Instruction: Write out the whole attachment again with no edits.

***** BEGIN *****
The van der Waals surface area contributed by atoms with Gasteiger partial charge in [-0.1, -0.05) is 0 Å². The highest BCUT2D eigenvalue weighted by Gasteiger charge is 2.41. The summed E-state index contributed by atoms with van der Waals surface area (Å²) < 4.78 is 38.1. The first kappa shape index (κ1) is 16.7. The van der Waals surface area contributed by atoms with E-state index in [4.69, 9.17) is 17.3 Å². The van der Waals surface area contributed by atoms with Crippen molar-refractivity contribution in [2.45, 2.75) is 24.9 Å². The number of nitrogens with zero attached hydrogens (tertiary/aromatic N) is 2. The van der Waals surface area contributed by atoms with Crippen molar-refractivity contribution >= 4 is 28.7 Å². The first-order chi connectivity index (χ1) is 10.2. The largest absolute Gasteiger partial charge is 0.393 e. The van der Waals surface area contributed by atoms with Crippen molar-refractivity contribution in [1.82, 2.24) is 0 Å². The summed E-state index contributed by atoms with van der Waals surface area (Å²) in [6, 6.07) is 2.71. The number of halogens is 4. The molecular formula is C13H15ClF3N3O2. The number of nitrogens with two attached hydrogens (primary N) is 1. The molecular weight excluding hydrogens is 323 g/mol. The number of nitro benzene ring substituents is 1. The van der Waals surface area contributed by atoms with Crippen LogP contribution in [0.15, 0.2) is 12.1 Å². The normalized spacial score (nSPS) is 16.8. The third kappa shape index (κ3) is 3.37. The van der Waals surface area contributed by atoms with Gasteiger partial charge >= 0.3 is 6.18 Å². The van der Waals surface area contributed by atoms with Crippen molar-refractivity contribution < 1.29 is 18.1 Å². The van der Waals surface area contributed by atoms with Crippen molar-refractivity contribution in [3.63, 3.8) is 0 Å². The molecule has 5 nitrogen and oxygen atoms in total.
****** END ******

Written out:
The van der Waals surface area contributed by atoms with Gasteiger partial charge in [-0.1, -0.05) is 0 Å². The highest BCUT2D eigenvalue weighted by Gasteiger charge is 2.41. The summed E-state index contributed by atoms with van der Waals surface area (Å²) < 4.78 is 38.1. The first kappa shape index (κ1) is 16.7. The van der Waals surface area contributed by atoms with E-state index in [4.69, 9.17) is 17.3 Å². The van der Waals surface area contributed by atoms with Crippen molar-refractivity contribution in [2.45, 2.75) is 24.9 Å². The number of nitrogens with zero attached hydrogens (tertiary/aromatic N) is 2. The van der Waals surface area contributed by atoms with Crippen molar-refractivity contribution >= 4 is 28.7 Å². The first-order chi connectivity index (χ1) is 10.2. The largest absolute Gasteiger partial charge is 0.393 e. The van der Waals surface area contributed by atoms with Crippen molar-refractivity contribution in [1.82, 2.24) is 0 Å². The summed E-state index contributed by atoms with van der Waals surface area (Å²) in [6, 6.07) is 2.71. The number of halogens is 4. The molecular formula is C13H15ClF3N3O2. The number of nitrogens with two attached hydrogens (primary N) is 1. The molecular weight excluding hydrogens is 323 g/mol. The number of nitro benzene ring substituents is 1. The van der Waals surface area contributed by atoms with Crippen LogP contribution in [0.15, 0.2) is 12.1 Å². The normalized spacial score (nSPS) is 16.8. The third kappa shape index (κ3) is 3.37. The van der Waals surface area contributed by atoms with Gasteiger partial charge >= 0.3 is 6.18 Å². The van der Waals surface area contributed by atoms with Crippen molar-refractivity contribution < 1.29 is 18.1 Å². The van der Waals surface area contributed by atoms with Crippen molar-refractivity contribution in [3.63, 3.8) is 0 Å². The molecule has 5 nitrogen and oxygen atoms in total.